"All the magical operations," says Eliphas Levi, "consist in freeing one's self from the coils of the Ancient Serpent; then to place the foot on its head, and lead it according to the operator's will. 'I will give unto thee,' says the Serpent, in the Gospel myth, 'all the kingdoms of the earth, if thou wilt fall down and worship me.' The initiate should reply to him, 'I will not fall down, but thou shalt crouch at my feet; thou wilt give me nothing, but I will make use of thee and take whatever I wish. For I am thy Lord and Master!' This is the real meaning of the ambiguous response made by Jesus to the tempter ... Thus, the Devil is not an Entity. It is an errant force, as the name signifies. An odic or magnetic current formed by a chain (a circle) of pernicious wills must create this evil spirit which the Gospel calls legion, and which forces into the sea a herd of swine -- another evangelical allegory showing how base natures can be driven headlong by the blind forces set in motion by error and sin."

We would have neither scientists, theologians, nor spiritualists turn practical magicians, but all to realize that there was true science, profound religion, and genuine phenomena before this modern era. We would that all who have a voice in the education of the masses should first know and then teach that the safest guides to human happiness and enlightenment are those writings which have descended to us from the remotest antiquity; and that nobler spiritual aspirations and a higher average morality prevail in the countries where the people take their precepts as the rule of their lives. We would have all to realize that magical, i.e., spiritual powers exist in every man, and those few to practice them who feel called to teach, and are ready to pay the price of discipline and self-conquest which their development exacts.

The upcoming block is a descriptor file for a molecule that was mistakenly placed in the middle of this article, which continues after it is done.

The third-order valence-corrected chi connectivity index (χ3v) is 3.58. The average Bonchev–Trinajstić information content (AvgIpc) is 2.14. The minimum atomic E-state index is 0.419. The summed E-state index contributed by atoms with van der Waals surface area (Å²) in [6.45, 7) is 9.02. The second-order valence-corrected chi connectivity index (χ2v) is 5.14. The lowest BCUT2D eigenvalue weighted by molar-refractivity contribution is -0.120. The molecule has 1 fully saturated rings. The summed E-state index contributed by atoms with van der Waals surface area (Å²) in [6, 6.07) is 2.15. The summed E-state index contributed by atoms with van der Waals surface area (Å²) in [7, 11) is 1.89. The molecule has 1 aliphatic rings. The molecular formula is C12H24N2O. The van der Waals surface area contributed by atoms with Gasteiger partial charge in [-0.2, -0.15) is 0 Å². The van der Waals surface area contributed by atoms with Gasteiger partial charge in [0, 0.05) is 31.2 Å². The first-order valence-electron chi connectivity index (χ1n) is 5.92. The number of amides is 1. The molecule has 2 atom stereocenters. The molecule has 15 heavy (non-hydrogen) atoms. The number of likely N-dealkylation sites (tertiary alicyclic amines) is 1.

Many men have arisen who had glimpses of the truth, and fancied they had it all. Such have failed to achieve the good they might have done and sought to do, because vanity has made them thrust their personality into such undue prominence as to interpose it between their believers and the whole truth that lay behind. The world needs no sectarian church, whether of Buddha, Jesus, Mahomet, Swedenborg, Calvin, or any other. There being but ONE Truth, man requires but one church -- the Temple of God within us, walled in by matter but penetrable by any one who can find the way; the pure in heart see God.

The trinity of nature is the lock of magic, the trinity of man the key that fits it. Within the solemn precincts of the sanctuary the SUPREME had and has no name. It is unthinkable and unpronounceable; and yet every man finds in himself his god.

(Collated from the writings of H.P.B.)

(To be continued)

COMPILER'S NOTE: The following is a separate item which followed the above article but was on the same page. I felt it was useful to include it here:


Self abnegation is possible only to those who have learnt to know themselves; to such as will never mistake the echo of their own inner voice -- that of selfish desire or passion -- for the voice of divine inspiration, or an appeal from their MASTER. Nor is chelaship consonant with mediumistic sensitiveness and its hallucinations; and therefore all the sensitives who have hitherto forced themselves into discipleship have generally made fools of themselves, and, sooner or later, thrown ridicule upon the T.S. --H.P.B.